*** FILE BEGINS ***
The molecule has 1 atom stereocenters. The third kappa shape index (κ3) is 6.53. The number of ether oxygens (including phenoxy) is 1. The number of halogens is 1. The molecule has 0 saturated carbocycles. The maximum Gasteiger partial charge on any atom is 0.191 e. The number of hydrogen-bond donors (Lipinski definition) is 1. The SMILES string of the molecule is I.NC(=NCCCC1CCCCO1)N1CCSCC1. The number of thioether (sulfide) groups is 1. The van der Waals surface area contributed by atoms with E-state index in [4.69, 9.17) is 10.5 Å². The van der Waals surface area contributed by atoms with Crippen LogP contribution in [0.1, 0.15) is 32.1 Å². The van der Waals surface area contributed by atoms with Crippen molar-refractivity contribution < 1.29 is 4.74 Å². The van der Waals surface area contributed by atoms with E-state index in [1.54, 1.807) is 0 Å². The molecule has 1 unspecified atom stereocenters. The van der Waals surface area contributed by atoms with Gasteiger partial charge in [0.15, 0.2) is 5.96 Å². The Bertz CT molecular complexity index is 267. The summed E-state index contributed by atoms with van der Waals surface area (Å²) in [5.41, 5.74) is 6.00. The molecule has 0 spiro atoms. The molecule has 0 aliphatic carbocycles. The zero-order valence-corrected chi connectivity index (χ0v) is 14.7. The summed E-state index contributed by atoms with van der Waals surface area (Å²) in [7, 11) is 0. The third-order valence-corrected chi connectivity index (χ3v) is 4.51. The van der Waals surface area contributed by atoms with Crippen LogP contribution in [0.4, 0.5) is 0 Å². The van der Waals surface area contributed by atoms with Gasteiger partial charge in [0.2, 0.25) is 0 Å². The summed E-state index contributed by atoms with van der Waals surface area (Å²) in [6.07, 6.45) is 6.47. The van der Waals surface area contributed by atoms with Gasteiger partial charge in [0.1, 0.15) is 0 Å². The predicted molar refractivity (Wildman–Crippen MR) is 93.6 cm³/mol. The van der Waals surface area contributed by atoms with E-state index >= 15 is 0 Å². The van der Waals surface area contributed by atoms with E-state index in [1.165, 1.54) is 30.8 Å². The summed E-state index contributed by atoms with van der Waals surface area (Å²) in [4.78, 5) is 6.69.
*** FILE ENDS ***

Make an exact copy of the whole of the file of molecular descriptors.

The molecule has 1 atom stereocenters. The third kappa shape index (κ3) is 6.53. The number of ether oxygens (including phenoxy) is 1. The number of halogens is 1. The molecule has 0 saturated carbocycles. The maximum Gasteiger partial charge on any atom is 0.191 e. The number of hydrogen-bond donors (Lipinski definition) is 1. The SMILES string of the molecule is I.NC(=NCCCC1CCCCO1)N1CCSCC1. The number of thioether (sulfide) groups is 1. The van der Waals surface area contributed by atoms with E-state index in [4.69, 9.17) is 10.5 Å². The van der Waals surface area contributed by atoms with Crippen LogP contribution in [0.1, 0.15) is 32.1 Å². The van der Waals surface area contributed by atoms with Crippen molar-refractivity contribution < 1.29 is 4.74 Å². The van der Waals surface area contributed by atoms with E-state index in [1.54, 1.807) is 0 Å². The molecule has 1 unspecified atom stereocenters. The van der Waals surface area contributed by atoms with Gasteiger partial charge in [0.15, 0.2) is 5.96 Å². The Bertz CT molecular complexity index is 267. The summed E-state index contributed by atoms with van der Waals surface area (Å²) in [5.41, 5.74) is 6.00. The molecule has 0 spiro atoms. The molecule has 0 aliphatic carbocycles. The zero-order valence-corrected chi connectivity index (χ0v) is 14.7. The summed E-state index contributed by atoms with van der Waals surface area (Å²) in [7, 11) is 0. The third-order valence-corrected chi connectivity index (χ3v) is 4.51. The van der Waals surface area contributed by atoms with Crippen LogP contribution in [0.4, 0.5) is 0 Å². The van der Waals surface area contributed by atoms with Gasteiger partial charge in [0.2, 0.25) is 0 Å². The summed E-state index contributed by atoms with van der Waals surface area (Å²) in [6.07, 6.45) is 6.47. The van der Waals surface area contributed by atoms with Gasteiger partial charge in [0.1, 0.15) is 0 Å². The predicted molar refractivity (Wildman–Crippen MR) is 93.6 cm³/mol. The van der Waals surface area contributed by atoms with E-state index >= 15 is 0 Å². The van der Waals surface area contributed by atoms with E-state index in [1.165, 1.54) is 30.8 Å². The summed E-state index contributed by atoms with van der Waals surface area (Å²) in [4.78, 5) is 6.69.